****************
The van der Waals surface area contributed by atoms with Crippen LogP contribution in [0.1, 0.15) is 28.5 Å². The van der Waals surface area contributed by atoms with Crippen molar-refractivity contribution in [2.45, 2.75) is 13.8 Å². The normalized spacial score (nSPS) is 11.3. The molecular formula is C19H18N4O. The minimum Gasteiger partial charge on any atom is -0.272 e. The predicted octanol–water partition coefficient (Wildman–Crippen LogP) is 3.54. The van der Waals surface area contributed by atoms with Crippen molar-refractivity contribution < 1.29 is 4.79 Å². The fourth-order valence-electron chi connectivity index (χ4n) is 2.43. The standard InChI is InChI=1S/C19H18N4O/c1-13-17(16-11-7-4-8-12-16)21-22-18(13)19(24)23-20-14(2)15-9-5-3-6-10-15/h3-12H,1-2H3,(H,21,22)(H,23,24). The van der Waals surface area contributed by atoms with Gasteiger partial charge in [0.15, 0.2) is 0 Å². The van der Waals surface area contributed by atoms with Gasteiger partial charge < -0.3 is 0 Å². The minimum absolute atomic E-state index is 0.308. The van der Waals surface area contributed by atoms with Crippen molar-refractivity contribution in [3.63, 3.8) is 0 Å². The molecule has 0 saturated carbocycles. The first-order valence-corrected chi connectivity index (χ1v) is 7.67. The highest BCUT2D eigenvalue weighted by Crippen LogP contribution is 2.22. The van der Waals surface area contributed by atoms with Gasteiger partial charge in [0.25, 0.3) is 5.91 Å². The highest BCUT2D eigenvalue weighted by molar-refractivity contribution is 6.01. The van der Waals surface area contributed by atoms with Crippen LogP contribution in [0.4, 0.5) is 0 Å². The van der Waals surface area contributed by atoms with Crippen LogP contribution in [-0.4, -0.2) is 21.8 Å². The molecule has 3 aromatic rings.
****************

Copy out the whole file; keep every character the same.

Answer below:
The van der Waals surface area contributed by atoms with Crippen LogP contribution in [0.1, 0.15) is 28.5 Å². The van der Waals surface area contributed by atoms with Crippen molar-refractivity contribution in [2.45, 2.75) is 13.8 Å². The normalized spacial score (nSPS) is 11.3. The molecular formula is C19H18N4O. The minimum Gasteiger partial charge on any atom is -0.272 e. The predicted octanol–water partition coefficient (Wildman–Crippen LogP) is 3.54. The van der Waals surface area contributed by atoms with Crippen molar-refractivity contribution < 1.29 is 4.79 Å². The fourth-order valence-electron chi connectivity index (χ4n) is 2.43. The standard InChI is InChI=1S/C19H18N4O/c1-13-17(16-11-7-4-8-12-16)21-22-18(13)19(24)23-20-14(2)15-9-5-3-6-10-15/h3-12H,1-2H3,(H,21,22)(H,23,24). The van der Waals surface area contributed by atoms with Gasteiger partial charge in [0.15, 0.2) is 0 Å². The van der Waals surface area contributed by atoms with Gasteiger partial charge < -0.3 is 0 Å². The minimum absolute atomic E-state index is 0.308. The van der Waals surface area contributed by atoms with Crippen molar-refractivity contribution in [3.63, 3.8) is 0 Å². The molecule has 0 saturated carbocycles. The first-order valence-corrected chi connectivity index (χ1v) is 7.67. The highest BCUT2D eigenvalue weighted by Crippen LogP contribution is 2.22. The van der Waals surface area contributed by atoms with Gasteiger partial charge in [0.25, 0.3) is 5.91 Å². The highest BCUT2D eigenvalue weighted by molar-refractivity contribution is 6.01. The van der Waals surface area contributed by atoms with Crippen LogP contribution in [0.4, 0.5) is 0 Å². The van der Waals surface area contributed by atoms with Crippen LogP contribution in [-0.4, -0.2) is 21.8 Å². The molecule has 3 aromatic rings.